Seabirds avoid offshore wind turbines more than expected, study finds

The risk of seabirds colliding with offshore wind turbines is less than half of what would be expected, new analysis has suggested.

A major collaborative study found that seabirds avoided wind turbines more than previously thought and changed their flight path to do so.

Experts said the conclusions from the research on collision risk will allow better-informed wind farm design and decisions on planning consent.

The Offshore Renewables Joint Industry Programme (ORJIP) bird collision avoidance study combined human observer-based tracking with a system that automatically recorded seabird movements at a working offshore wind farm. Radars were also used to record data 24 hours a day for two years.

During the two years of fieldwork, a significant number of videos were recorded at a representative area of Vattenfall's Thanet offshore wind farm off the coast of Kent, England.

This resulted in the analysis of more than 600,000 videos, of which only 12,131 contained evidence of bird activity and only six collisions with turbines were observed.

The collaborative study was commissioned by eleven leading offshore wind developers, The Crown Estate, The Crown Estate Scotland and Marine Scotland.

It was supported with funding from the UK Government and was managed by the Carbon Trust.

Jan Matthiesen, director offshore wind at the Carbon Trust, said: "Today marks the result of four years of collaborative work from a range of stakeholders, all focused on bridging the gap between the theoretical and real understanding of how birds behave around an operational offshore wind farm.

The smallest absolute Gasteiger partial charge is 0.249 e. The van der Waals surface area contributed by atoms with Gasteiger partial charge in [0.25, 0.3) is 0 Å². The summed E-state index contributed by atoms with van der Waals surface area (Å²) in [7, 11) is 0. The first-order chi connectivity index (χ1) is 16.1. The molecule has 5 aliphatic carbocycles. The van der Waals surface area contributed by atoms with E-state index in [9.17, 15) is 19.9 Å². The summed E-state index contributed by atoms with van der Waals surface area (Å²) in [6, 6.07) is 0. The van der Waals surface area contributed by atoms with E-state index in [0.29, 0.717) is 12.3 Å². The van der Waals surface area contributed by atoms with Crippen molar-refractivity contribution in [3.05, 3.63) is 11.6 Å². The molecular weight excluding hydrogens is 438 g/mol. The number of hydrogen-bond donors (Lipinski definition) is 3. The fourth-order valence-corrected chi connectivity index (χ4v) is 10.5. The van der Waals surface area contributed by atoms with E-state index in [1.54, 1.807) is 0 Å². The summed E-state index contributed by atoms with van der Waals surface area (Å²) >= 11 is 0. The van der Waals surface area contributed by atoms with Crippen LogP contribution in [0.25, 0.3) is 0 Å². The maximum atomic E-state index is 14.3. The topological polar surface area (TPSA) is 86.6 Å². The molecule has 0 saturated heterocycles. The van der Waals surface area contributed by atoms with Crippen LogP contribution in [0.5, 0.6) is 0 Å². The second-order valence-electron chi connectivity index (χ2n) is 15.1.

"In March 2018, offshore wind generated 12% of the UK's total energy, its highest contribution to date.

"ORJIP offshore wind has been designed to help contribute to the environmental evidence base to pave the way for a sustainable roll-out of UK offshore wind.

"This study marks a significant step forward on this journey."

To obtain planning consent for an offshore wind development in the UK, the developer needs to provide evidence of how seabirds will behave within and around the farm.

In order to quantify bird collision risk with turbines, collision risk models (CRM) are used to estimate the impact.

The research was designed to generate robust, empirical evidence on the levels of avoidance behaviour and collisions to improve CRMs, as researchers say that until now there was only limited evidence to substantiate the birds' actual behaviour.

Piers Guy, UK country manager for Vattenfall, said: "This pioneering study, hosted at Vattenfall's Thanet offshore wind farm, is a significant step forward in our understanding of the way in which seabirds avoid offshore wind turbines and comes at a crucial time as the next generation of wind turbines are designed and developed.

"This research will support UK Government plans to rapidly and sustainably grow the offshore wind sector by 2030."

Scottish Government energy minister Paul Wheelhouse said the study provides "invaluable data" for understanding the potential impact of offshore wind developments on seabirds.

He said: "The data yielded will, therefore, be of great help to inform our offshore wind consent and planning process, and help achieve our objective of growing a sustainable offshore wind sector whilst preserving Scotland's much-loved wildlife."

A spokesperson for the UK's Department of Business, Energy and Industrial Strategy, said: "With wind power providing over 15% of our electricity, today's research shows that the UK's Industrial Strategy is supporting the UK's role as a global leader in renewables.

"This important government-funded study is reassuring for our wildlife and for the future development of wind power in the UK."

 

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